[pp.int.general] Fwd: <nettime> Richard Stallman: How the Swedish Pirate Party Platform Backfires on Free Software

Enrique Herrera Noya quiquetux at gmail.com
Wed Jul 29 15:53:05 CEST 2009

> http://www.gnu.org/philosophy/pirate-party.html
> The bullying of the copyright industry in Sweden inspired the launch of the
> first political party whose platform is to reduce copyright restrictions:
> the Pirate Party. Its platform includes the prohibition of Digital
> Restrictions Management, legalization of noncommercial sharing of published
> works, and shortening of copyright for commercial use to a five-year
> period. Five years after publication, any published work would go into the
> public domain.

RMS said that it would support if after those 5 years there continued
to proprietary software ... if we do not do something, to stop using.

also 5 years in software is much, so in 5 years may be outdated code,
as used for example 2.0 or 2.1 kernel?

> I support these changes, in general; but the specific combination chosen by
> the Swedish Pirate Party backfires ironically in the special case of free
> software. I'm sure that they did not intend to hurt free software, but
> that's what would happen.
> The GNU General Public License and other copyleft licenses use copyright
> law to defend freedom for every user. The GPL permits everyone to publish
> modified works, but only under the same license. Redistribution of the
> unmodified work must also preserve the license. And all redistributors must
> give users access to the software's source code.
> How would the Swedish Pirate Party's platform affect copylefted free
> software? After five years, its source code would go into the public
> domain, and proprietary software developers would be able to include it in
> their programs. But what about the reverse case?
> Proprietary software is restricted by EULAs, not just by copyright, and the
> users don't have the source code. Even if copyright permits noncommercial
> sharing, the EULA may forbid it. In addition, the users, not having the
> source code, do not control what the program does when they run it. To run
> such a program is to surrender your freedom and give the developer control
> over you.
> So what would be the effect of terminating this program's copyright after 5
> years? This would not require the developer to release source code, and
> presumably most will never do so. Users, still denied the source code,
> would still be unable to use the program in freedom. The program could even
> have a “time bomb” in it to make it stop working after 5 years, in which
> case the “public domain” copies would not run at all.
> Thus, the Pirate Party's proposal would give proprietary software
> developers the use of GPL-covered source code after 5 years, but it would
> not give free software developers the use of proprietary source code, not
> after 5 years or even 50 years. The Free World would get the bad, but not
> the good. The difference between source code and object code and the
> practice of using EULAs would give proprietary software an effective
> exception from the general rule of 5-year copyright — one that free
> software does not share.
> We also use copyright to partially deflect the danger of software patents.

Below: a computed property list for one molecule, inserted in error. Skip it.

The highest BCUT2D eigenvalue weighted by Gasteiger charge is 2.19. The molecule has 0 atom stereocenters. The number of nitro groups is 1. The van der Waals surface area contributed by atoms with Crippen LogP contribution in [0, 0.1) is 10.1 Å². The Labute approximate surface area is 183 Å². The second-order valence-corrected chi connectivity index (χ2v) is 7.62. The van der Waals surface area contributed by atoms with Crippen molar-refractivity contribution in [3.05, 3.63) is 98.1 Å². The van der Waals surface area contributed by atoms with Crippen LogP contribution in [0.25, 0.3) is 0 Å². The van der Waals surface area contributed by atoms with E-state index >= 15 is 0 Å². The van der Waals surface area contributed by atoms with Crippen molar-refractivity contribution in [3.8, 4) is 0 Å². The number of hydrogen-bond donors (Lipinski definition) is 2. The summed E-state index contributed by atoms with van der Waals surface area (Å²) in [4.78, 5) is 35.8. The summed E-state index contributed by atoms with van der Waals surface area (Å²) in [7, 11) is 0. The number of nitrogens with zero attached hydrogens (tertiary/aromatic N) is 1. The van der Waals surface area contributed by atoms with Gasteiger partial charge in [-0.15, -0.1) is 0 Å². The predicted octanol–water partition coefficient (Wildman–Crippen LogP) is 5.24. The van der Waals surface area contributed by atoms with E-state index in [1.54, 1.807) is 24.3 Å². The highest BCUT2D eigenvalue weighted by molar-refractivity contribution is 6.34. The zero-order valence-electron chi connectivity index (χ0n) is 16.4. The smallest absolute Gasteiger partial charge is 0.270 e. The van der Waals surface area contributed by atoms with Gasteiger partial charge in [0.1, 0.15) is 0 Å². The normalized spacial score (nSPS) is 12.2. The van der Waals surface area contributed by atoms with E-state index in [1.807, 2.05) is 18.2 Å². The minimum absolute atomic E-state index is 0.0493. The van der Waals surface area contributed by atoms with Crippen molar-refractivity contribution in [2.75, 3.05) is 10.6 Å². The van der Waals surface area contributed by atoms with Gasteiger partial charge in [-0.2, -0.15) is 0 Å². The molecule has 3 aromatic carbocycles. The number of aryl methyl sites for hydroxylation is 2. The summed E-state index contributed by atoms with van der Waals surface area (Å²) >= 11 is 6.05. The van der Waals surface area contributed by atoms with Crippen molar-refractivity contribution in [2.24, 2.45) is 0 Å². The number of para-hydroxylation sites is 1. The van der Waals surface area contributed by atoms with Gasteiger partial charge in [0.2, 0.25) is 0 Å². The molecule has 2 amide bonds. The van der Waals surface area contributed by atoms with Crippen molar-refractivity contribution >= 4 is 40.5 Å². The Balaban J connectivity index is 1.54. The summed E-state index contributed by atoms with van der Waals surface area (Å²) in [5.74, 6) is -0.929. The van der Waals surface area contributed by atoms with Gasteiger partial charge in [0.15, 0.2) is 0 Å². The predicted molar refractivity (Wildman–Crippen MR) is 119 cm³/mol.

> We cannot make our programs safe from them — no program is ever safe from
> software patents in a country which allows them — but at least we prevent
> them from being used to make the program effectively non-free. The Swedish
> Pirate Party proposes to abolish software patents, and if that is done,
> this issue would go away. But until that is achieved, we must not lose our
> only defense for protection from patents.
> Once the Swedish Pirate Party had announced its platform, free software
> developers noticed this effect and began proposing a special rule for free
> software: to make copyright last longer for free software, so that it can
> continue to be copylefted. This explicit exception for free software would
> counterbalance the effective exception for proprietary software. Even ten
> years ought to be enough, I think. However, the proposal met with
> resistance from the Pirate Party's leaders, who objected to the idea of a
> longer copyright for a special case.
> I could support a law that would make GPL-covered software's source code
> available in the public domain after 5 years, provided it has the same
> effect on proprietary software's source code. After all, copyleft is a
> means to an end (users' freedom), not an end in itself. And I'd rather not
> be an advocate for a stronger copyright.
> So I proposed that the Pirate Party platform require proprietary software's
> source code to be put in escrow when the binaries are released. The
> escrowed source code would then be released in the public domain after 5
> years. Rather than making free software an official exception to the 5-year
> copyright rule, this would eliminate proprietary software's unofficial
> exception. Either way, the result is fair.
> A Pirate Party supporter proposed a more general variant of the first
> suggestion: a general scheme to make copyright last longer as the public is
> granted more freedoms in using the work. The advantage of this is that free
> software becomes part of a general pattern of varying copyright term,
> rather than a lone exception.
> I'd prefer the escrow solution, but any of these methods would avoid a
> prejudicial effect specifically against free software. There may be other
> solutions that would also do the job. One way or another, the Pirate Party
> of Sweden should avoid placing a handicap on a movement to defend the
> public from marauding giants.
> Updated: $Date: 2009/07/26 09:42:52 $
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grandes retribuciones, de eso se trata la nobleza"

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